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17.3B: Preindustrial Cities

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    8494
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    Preindustrial cities had important political and economic functions and evolved to become well-defined political units.

     

    LEARNING OBJECTIVES

     

    Examine the growth of preindustrial cities as political units, as well as how trade routes allowed certain cities to expand and grow

     

    KEY TAKEAWAYS

    Key Points

     

    • Preindustrial cities were political units, like today’s states. They offered freedom from rural obligations to lord and community.
    • In the early modern era, larger capital cities benefited from new trade routes and grew even larger.
    • While the city-states, or poleis, of the Mediterranean and Baltic Sea languished from the 16th century, Europe’s larger capitals benefited from the growth of commerce following the emergence of an Atlantic trade.

     

    Key Terms

     

    • lord: A titled nobleman or aristocrat
    • rural obligations: For people during the medieval era, cities offered a newfound freedom from rural obligations. City residence brought freedom from customary rural obligations to lord and community.
    • Preindustrial cities: While ancient cities may have arisen organically as trading centers, preindustrial cities evolved to become well defined political units.

    Cities as Political Centers

    While ancient cities may have arisen organically as trading centers, preindustrial cities evolved to become well defined political units, like today’s states. During the European Middle Ages, a town was as much a political entity as a collection of houses. However, particular political forms varied. In continental Europe, some cities had their own legislatures. In the Holy Roman Empire, some cities had no other lord than the emperor. In Italy, medieval communes had a state-like power. In exceptional cases like Venice, Genoa, or Lübeck, cities themselves became powerful states, sometimes taking surrounding areas under their control or establishing extensive maritime empires. Similar phenomena existed elsewhere, as in the case of Sakai, which enjoyed a considerable autonomy in late medieval Japan.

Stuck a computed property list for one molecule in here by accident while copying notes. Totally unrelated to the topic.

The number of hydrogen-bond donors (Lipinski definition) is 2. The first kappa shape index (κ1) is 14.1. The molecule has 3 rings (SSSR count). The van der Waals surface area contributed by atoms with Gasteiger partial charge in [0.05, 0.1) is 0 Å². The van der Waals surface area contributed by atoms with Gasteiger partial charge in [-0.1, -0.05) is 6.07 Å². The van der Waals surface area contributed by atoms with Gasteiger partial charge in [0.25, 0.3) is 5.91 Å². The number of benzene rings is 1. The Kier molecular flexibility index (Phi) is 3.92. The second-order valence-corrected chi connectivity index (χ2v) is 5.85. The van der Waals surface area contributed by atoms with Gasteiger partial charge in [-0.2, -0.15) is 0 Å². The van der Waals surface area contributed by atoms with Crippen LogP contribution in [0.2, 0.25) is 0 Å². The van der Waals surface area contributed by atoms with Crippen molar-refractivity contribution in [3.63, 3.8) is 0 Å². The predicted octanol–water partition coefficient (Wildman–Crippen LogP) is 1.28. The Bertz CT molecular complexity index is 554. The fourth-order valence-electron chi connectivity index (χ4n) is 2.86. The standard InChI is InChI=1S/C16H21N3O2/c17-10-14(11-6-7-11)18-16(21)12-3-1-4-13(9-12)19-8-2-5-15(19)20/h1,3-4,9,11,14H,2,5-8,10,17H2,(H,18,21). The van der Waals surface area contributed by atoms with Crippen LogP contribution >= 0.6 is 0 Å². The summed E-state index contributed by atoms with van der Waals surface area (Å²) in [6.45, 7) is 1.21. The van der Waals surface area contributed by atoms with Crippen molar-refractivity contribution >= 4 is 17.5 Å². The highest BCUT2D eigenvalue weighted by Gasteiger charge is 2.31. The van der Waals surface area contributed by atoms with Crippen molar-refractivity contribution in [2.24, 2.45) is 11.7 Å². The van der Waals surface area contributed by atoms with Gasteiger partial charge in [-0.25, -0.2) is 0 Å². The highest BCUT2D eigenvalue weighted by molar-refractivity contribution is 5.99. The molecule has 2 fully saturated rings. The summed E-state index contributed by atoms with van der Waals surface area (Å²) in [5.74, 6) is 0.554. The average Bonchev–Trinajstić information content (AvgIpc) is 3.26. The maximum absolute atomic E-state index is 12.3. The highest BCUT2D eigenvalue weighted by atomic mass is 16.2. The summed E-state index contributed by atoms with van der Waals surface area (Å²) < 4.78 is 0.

For people during the medieval era, cities offered a newfound freedom from rural obligations. City residence brought freedom from customary rural obligations to lord and community (hence the German saying, “Stadtluft macht frei,” which means “City air makes you free”). Often, cities were governed by their own laws, separate from the rule of lords of the surrounding area.

    Trade Routes

    Not all cities grew to become major urban centers. Those that did often benefited from trade routes—in the early modern era, larger capital cities benefited from new trade routes and grew even larger. While the city-states, or poleis, of the Mediterranean and Baltic Sea languished from the 16th century, Europe’s larger capitals benefited from the growth of commerce following the emergence of an Atlantic trade. By the early 19th century, London had become the largest city in the world with a population of over a million, while Paris rivaled the well-developed regional capital cities of Baghdad, Beijing, Istanbul, and Kyoto. But most towns remained far smaller places—in 1500 only about two dozen places in the world contained more than 100,000 inhabitants. As late as 1700 there were fewer than 40, a figure which would rise thereafter to 300 in 1900. A small city of the early modern period might have contained as few as 10,000 inhabitants.